Wednesday 29 May 2024

How should we choose our assumptions?

We can all see how obvious other-peoples' assumption are - and how these are completely resistant to emerging evidence. 

(Such is a property of all assumptions: they are prior-to and "above" all possible evidence; because assumptions select and interpret all evidence.) 

This is particularly evident when it comes to large scale and abstract matters. For instance, geopolitical assumptions are indestructible, even across generations - especially when the assumptions are negative: as when it comes to be assumed that a particular nation (or national leader) is hostile, a threat, evil.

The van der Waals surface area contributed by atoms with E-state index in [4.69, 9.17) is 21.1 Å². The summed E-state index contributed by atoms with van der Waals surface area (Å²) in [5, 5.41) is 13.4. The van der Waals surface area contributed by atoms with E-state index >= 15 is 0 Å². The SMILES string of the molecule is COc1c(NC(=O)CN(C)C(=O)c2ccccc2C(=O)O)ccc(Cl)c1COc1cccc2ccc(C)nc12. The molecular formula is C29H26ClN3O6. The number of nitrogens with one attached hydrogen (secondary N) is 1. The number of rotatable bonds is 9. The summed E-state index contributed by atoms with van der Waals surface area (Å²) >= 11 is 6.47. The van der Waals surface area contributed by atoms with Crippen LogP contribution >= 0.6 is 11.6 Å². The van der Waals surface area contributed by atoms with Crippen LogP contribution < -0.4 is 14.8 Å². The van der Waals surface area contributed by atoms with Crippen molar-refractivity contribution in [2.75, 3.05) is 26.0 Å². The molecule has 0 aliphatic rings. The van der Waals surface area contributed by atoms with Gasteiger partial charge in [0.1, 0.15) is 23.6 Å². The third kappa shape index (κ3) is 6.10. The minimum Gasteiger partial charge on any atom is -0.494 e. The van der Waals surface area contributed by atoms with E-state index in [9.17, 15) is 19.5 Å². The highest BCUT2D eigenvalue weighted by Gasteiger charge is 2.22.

Similar assumptions govern attitudes between some races - and these need not be symmetrical (i.e. one race may regard another as intrinsically hostile, but that feeling may not be reciprocated). 

Of course there is also an element of the self-fulfilling prophecy at work; but even without anything of that kind, such assumptions cannot be overthrown by experience.  

Yet, although evidence-immune, assumptions may be abandoned and replaced. 

And assumptions must be adopted in the first place - even when they are unconsciously socially inculcated. 

So - given that factual information is irrelevant - is there any valid basis by which particular assumptions ought to be adopted or abandoned? 

My answer would be several layered. 

First and most important is awareness...

As of here-and-now; assumptions ought to be (or become) conscious, and we ought to be aware that they are prior to evidence (because assumptions structure our choice and understanding of evidence). 

So we should not assert that our assumptions are obvious or inevitable; and should not suppose that our assumptions derive from factual evidence.